Life Jacket or Buoyancy Aid?

This is a rough guide only and is no substitute for taking a recognised boat handling course or – a chat with the RNLI.

The difference between a buoyancy aid and a life jacket

  • Only a life jacket will keep the wearers head above water.
  • If you fall in face down it is designed to turn you over.
  • A buoyancy aid will not prevent you from drowning.
  • If unconscious or disabled and the wearer is unlucky to be face down, a buoyancy aid will not turn you over.

Buoyancy aids are only recommend for water sports where you doing things like water skiing, mono boarding, being towed in an inflatable toy and there are at least 2 people in the boat i.e. someone steering and someone looking at the person being towed.

Other uses may include canoeing, kayaks etc.

If you are in any doubt please contact the RNLI on 0300 300 9909

Life Jackets:  The 3 Main Types

None Automatic:         Foam based – tend to be rather bulky and restrict movement

Semi automatic:          You need to pull a cord for them to inflate

Fully Automatic:          These auto inflate when you fall in

Each main type above has its pro’s and cons and prices range from £15.00 to anything upwards of £200.00+ depending on requirements.

None Automatic / Foam Life Jackets

These are by far the most reliable jackets on the market as they cannot deflate or be set off by mistake.  The downside is that they tend to be bulky and can restrict movement so are great for children but not perfect for active sailors.

Semi Automatic Life Jackets

These are cheaper than then fully automatic life jackets and a lot less bulky than the foam based jackets, however they do need to be well maintained with the gas cylinders being replaced as per the manufactures recommendations which is normally every 1-3 years.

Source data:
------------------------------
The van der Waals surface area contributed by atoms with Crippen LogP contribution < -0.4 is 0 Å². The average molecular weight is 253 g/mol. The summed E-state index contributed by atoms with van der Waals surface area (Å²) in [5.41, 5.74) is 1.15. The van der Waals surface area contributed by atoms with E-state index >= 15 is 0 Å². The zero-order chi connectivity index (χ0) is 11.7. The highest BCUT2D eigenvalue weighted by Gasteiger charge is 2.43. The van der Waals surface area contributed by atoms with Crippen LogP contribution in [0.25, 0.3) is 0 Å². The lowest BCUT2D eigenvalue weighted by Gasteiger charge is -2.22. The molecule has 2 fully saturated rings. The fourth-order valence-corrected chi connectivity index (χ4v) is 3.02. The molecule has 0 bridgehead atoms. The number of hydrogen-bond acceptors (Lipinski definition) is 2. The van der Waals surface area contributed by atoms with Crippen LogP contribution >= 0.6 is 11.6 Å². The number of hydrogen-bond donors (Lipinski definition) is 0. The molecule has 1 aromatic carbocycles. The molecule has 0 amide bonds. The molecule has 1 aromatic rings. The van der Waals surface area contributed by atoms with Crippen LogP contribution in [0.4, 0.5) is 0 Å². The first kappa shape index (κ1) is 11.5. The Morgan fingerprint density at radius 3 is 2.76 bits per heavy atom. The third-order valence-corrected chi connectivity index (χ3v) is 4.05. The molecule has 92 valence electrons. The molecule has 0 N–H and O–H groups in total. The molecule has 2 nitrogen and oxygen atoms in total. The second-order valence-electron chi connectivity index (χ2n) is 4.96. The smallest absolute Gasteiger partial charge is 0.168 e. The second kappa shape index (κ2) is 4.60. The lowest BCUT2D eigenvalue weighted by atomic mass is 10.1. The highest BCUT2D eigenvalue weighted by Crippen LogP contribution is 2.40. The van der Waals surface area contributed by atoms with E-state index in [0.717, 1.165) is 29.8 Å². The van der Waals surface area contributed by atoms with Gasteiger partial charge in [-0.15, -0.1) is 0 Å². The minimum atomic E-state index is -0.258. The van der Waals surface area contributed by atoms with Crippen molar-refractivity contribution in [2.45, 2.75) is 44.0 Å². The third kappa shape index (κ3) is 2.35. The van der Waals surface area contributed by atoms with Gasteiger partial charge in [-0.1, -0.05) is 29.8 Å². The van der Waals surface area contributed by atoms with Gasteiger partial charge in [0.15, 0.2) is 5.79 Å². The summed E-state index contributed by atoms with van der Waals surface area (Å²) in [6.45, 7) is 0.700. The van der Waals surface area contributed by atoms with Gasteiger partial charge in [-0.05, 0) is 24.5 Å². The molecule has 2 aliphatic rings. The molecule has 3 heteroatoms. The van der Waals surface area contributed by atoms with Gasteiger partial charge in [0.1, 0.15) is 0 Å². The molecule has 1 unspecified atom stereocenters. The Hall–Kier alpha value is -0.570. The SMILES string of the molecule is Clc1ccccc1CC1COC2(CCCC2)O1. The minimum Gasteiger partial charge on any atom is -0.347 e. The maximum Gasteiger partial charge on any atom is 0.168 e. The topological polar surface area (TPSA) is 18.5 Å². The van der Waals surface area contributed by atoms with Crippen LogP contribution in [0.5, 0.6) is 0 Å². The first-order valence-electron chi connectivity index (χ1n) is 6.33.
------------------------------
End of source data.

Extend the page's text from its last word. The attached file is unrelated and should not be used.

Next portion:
Note that due to the need to pull a cord to inflate this type of lifejacket , they should only be warn when there is no chance of injury when the person falls in.

Fully Automatic life jackets

These auto-inflate when you hit the water and for many boat users are seen as the best type to buy as no manual intervention is needed.  Please remember that like the semi-automatic life jackets that you will need to replace the gas cartridge every few years.

Buoyancy Ratings

Children up to 9 years old normally would use a life jacket of 100N and adults should be rated to 150N where they are being used for pleasure activities i.e. lochs, lakes and coastal waters where the user will not be in the water for a prolonged length of time.

Lifejackets that are at 270N tend to be used by deep sea fishermen, long distance sailors etc.


It is vital to make sure that your lifejacket fits properly and will not rise above your head. To stop this happening some jackets have inbuilt harness and most can be bought with a crotch/ leg strap but this can often be an optional extra.

If you are unsure about this key point in buying a lifejacket please seek professional advice and try the jacket on before purchase.

Other things to consider

Hoods: these are often optional extras that are designed to minimise heat loss for users who might not be rescued quickly.

Comfort: This might sound obvious but some jackets fit some people better than others and cheap lifejackets tend to be less comfortable than the more expensive models so again it is worth while trying a few on before you make your purchase.

Lights: There are various different types of lights that can be bought as an added option and range from automatic i.e. they turn on when you hit the water including in daylight and type of light i.e. constant, strobe etc.

Buoyancy Aids

As with life jackets you need to make sure that you are buying the right one for job and hence you should consider:

Buoyancy rating

Comfort and Fit (see above)

In most cases this is made easier due to buoyancy aids being designed for a specific function i.e. kayaking, water skiing etc. and will come with a range of options from pockets to hydration bladders.

Obviously  someone out canoeing all day might want pockets for food and a hydration bladder so that they can drink on the move where as a jet skier would prefer some extra protection for when they fall off at speed.


Whatever water sport you decide to do we strongly advise using the right lifejacket/ buoyancy aid for your requirements and if you are not sure what to buy please seek professional assistance.